Mt Pleasant News

Wash Journal   Fairfield Ledger
Neighbors Growing Together | Oct 20, 2017

Milltown makes the ‘hall’

By Brooks Taylor | Jan 13, 2012

I’m probably the only person in Henry County to be excited about Milltown. I’m probably the only person in Henry County to have heard of or visited Milltown.

Milltown will be inducted into the South Dakota Rock and Roll Hall of Fame this spring.

So what is Milltown?

A big chunk of my youth was spent in Milltown, my parents were married in Milltown and I had an uncle and aunt who at one time lived in Milltown.

Nostalgia gripped me the other day when a friend of South Dakota sent me the announcement of Milltown making it big.

Let’s back up a bit. Milltown is a very small South Dakota town located about 12 miles from my hometown. It’s big attraction was the James River running through the community. It was a mini-Okoboji development before there was an Okoboji.

There never was much to Milltown and probably what was there has gone in the 30-35 years since I’ve been there. Milltown had a general store where people picked up their mail (no post office in Milltown) a church, a few houses (most of which had been abandoned for years) and quite a few cabins along the river.

But Milltown’s big attraction was “Island Park” — a roller-skating rink by day and a dance hall by night. Nestled near the pavilion was a softball diamond. Island Park wasn’t really an island but a peninsula and for us fans of alliteration, Peninsula Park would have a much better ring, but we weren’t given naming rights.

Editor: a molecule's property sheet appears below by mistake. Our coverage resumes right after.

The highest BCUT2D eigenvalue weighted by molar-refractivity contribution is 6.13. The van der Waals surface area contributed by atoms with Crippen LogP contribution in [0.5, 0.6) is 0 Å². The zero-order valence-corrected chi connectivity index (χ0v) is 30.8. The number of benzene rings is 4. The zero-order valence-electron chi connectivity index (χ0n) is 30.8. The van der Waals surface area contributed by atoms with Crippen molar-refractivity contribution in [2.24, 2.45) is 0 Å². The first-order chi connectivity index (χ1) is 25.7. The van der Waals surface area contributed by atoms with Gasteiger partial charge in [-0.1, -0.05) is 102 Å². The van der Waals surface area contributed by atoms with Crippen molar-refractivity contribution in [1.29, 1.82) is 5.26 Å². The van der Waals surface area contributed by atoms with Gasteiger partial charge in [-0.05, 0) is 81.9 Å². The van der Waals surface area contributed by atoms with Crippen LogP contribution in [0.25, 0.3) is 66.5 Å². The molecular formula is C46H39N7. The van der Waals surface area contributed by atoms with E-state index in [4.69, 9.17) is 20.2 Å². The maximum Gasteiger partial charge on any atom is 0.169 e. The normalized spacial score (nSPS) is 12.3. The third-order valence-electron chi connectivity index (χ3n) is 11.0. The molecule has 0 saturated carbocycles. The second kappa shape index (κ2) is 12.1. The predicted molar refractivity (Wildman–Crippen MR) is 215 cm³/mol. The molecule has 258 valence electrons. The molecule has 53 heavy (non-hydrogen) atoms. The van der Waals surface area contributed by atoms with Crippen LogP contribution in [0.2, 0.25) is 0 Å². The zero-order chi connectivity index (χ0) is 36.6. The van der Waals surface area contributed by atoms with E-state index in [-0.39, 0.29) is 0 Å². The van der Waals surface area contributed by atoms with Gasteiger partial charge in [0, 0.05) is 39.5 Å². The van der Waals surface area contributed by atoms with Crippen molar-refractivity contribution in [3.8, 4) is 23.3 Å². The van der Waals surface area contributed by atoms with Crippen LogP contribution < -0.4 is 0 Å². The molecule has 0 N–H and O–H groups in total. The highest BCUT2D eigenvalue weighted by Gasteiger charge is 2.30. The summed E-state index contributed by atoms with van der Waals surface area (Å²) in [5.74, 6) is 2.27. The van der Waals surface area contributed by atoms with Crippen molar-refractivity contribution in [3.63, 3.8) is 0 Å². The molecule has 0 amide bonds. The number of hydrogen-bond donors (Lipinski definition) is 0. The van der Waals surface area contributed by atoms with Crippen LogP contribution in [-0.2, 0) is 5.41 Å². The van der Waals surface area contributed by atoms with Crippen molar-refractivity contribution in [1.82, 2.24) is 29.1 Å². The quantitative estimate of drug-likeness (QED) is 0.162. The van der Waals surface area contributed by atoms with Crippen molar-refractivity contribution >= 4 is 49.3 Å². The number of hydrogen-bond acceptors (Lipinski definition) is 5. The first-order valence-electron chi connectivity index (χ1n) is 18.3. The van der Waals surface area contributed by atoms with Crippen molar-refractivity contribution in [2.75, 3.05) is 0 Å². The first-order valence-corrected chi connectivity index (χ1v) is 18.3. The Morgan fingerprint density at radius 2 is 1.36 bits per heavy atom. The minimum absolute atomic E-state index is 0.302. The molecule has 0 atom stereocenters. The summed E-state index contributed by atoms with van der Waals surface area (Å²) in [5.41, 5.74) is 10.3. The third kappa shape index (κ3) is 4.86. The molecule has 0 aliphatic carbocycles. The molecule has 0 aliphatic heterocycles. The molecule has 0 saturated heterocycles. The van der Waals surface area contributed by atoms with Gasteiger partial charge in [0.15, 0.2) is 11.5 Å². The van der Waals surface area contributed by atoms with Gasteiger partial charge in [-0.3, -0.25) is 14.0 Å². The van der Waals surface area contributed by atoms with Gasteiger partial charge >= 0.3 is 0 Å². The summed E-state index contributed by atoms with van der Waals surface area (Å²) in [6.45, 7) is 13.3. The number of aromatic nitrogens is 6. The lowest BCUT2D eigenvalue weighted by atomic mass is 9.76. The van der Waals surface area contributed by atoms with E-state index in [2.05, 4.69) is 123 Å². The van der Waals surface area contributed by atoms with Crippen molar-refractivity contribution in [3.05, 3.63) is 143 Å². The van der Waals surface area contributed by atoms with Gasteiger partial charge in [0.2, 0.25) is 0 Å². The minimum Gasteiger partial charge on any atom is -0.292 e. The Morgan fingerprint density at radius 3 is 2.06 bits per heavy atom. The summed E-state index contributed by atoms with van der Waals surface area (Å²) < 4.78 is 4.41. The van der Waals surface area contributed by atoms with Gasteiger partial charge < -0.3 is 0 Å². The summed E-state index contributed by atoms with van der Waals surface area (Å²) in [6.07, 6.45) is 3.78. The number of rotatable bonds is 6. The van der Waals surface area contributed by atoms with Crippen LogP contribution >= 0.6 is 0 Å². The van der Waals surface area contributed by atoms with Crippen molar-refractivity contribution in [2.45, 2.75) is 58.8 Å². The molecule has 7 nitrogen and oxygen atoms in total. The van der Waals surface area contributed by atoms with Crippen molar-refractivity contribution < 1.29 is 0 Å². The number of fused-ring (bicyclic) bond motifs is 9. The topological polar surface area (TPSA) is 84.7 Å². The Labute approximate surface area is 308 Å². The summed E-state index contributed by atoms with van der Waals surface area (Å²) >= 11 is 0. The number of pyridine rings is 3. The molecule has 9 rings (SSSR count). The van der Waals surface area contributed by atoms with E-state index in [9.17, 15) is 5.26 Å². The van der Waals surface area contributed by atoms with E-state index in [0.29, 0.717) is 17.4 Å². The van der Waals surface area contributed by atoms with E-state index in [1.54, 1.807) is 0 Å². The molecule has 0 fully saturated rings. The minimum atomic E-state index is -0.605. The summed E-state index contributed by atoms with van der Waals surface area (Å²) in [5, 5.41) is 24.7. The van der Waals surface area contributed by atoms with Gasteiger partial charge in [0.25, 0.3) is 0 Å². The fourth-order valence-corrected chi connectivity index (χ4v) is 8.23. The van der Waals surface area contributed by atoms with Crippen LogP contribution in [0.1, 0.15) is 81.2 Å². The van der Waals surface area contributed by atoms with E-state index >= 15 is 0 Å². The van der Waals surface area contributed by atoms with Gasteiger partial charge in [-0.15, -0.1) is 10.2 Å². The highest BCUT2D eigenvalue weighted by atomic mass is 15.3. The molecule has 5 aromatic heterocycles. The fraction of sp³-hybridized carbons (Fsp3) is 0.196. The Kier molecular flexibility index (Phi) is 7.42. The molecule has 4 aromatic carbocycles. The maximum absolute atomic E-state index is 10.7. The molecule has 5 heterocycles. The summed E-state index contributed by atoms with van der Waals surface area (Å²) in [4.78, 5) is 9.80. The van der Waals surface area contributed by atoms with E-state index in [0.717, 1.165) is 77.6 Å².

Island Park was our teen hangout on Friday nights. Now we’re talking the era before computers, cell phones, the Internet and texting. Island Park was our Internet and cell phone. If you wanted to see your friends on a Friday night, you went to Milltown. Oh, yes, there were some fistfights every now and then, and strict parents warned their children of the evils of Milltown, but kids either went or snuck their way to Milltown because it was the place to be.

The first time I donned roller skates, it was at Milltown. As said before, my dad was raised in the Milltown area and also eager to return.

Parents of one of my best friends had a cabin at Milltown so that was another draw. The first boat ride I took was at Milltown.

However, I remember Milltown as much for its fast-pitch softball leagues as the boat rides, overnighters and dances. I began playing in adult softball leagues at age 12 and one my thrills during my teen years was playing against my father (we were on different teams).

Milltown also hosted a number of softball tournaments. On one particular Sunday afternoon, we were playing a team from the big city (Mitchell). Although the lack of texts and Facebook in those days prevented us from knowing teens from other towns as well as kids do nowadays, I did know some of these Mitchell kids from playing basketball against them.

I did not particularly like some of the members of the team, especially the second baseman. About midway through the game, I singled, as was the norm during that time when I was young and blessed with foot speed, I knew when I reached first that I would steal second. I assumed my position and noticed my least favorite second baseman was standing in the baseline.

Remembering that the shortest distance between two points is a straight line, I had no plans of avoiding a collision with the second baseman if he didn’t move. He didn’t. I didn’t deviate from my course of action. It was a nasty collision. Although I broke my nose, I didn’t realize the extent of my injuries until years later when after a chest x-ray, the physician asked me if I ever was in a car accident.

“Why?” I asked.

“Well, sometime ago, you broke two ribs,” the doctor answered.

No wonder it hurt so much when I pitched the remainder of the game. By the way, the second baseman suffered a broken arm and collarbone, so I guess we were even.

Although Island Park remains, the dance hall was a victim of floods in 1994, and that was the day the music really died.

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